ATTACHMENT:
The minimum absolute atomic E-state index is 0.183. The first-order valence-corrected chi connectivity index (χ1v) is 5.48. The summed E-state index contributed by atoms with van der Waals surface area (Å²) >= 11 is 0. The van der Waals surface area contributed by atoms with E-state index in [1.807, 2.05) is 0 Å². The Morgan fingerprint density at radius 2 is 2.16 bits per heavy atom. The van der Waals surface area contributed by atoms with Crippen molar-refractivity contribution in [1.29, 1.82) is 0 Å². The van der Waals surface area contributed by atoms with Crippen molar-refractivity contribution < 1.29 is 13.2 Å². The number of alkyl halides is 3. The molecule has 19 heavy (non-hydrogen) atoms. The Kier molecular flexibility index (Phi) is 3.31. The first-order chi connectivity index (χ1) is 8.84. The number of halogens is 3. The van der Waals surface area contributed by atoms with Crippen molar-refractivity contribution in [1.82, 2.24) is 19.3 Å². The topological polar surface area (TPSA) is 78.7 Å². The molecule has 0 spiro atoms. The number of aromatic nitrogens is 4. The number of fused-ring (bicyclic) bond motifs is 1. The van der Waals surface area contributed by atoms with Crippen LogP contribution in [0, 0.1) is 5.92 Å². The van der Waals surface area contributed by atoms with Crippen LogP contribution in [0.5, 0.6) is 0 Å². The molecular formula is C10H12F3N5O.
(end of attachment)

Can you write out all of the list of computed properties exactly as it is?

The minimum absolute atomic E-state index is 0.183. The first-order valence-corrected chi connectivity index (χ1v) is 5.48. The summed E-state index contributed by atoms with van der Waals surface area (Å²) >= 11 is 0. The van der Waals surface area contributed by atoms with E-state index in [1.807, 2.05) is 0 Å². The Morgan fingerprint density at radius 2 is 2.16 bits per heavy atom. The van der Waals surface area contributed by atoms with Crippen molar-refractivity contribution in [1.29, 1.82) is 0 Å². The van der Waals surface area contributed by atoms with Crippen molar-refractivity contribution < 1.29 is 13.2 Å². The number of alkyl halides is 3. The molecule has 19 heavy (non-hydrogen) atoms. The Kier molecular flexibility index (Phi) is 3.31. The first-order chi connectivity index (χ1) is 8.84. The number of halogens is 3. The van der Waals surface area contributed by atoms with Crippen molar-refractivity contribution in [1.82, 2.24) is 19.3 Å². The topological polar surface area (TPSA) is 78.7 Å². The molecule has 0 spiro atoms. The number of aromatic nitrogens is 4. The number of fused-ring (bicyclic) bond motifs is 1. The van der Waals surface area contributed by atoms with Crippen LogP contribution in [0, 0.1) is 5.92 Å². The van der Waals surface area contributed by atoms with Crippen LogP contribution in [0.5, 0.6) is 0 Å². The molecular formula is C10H12F3N5O.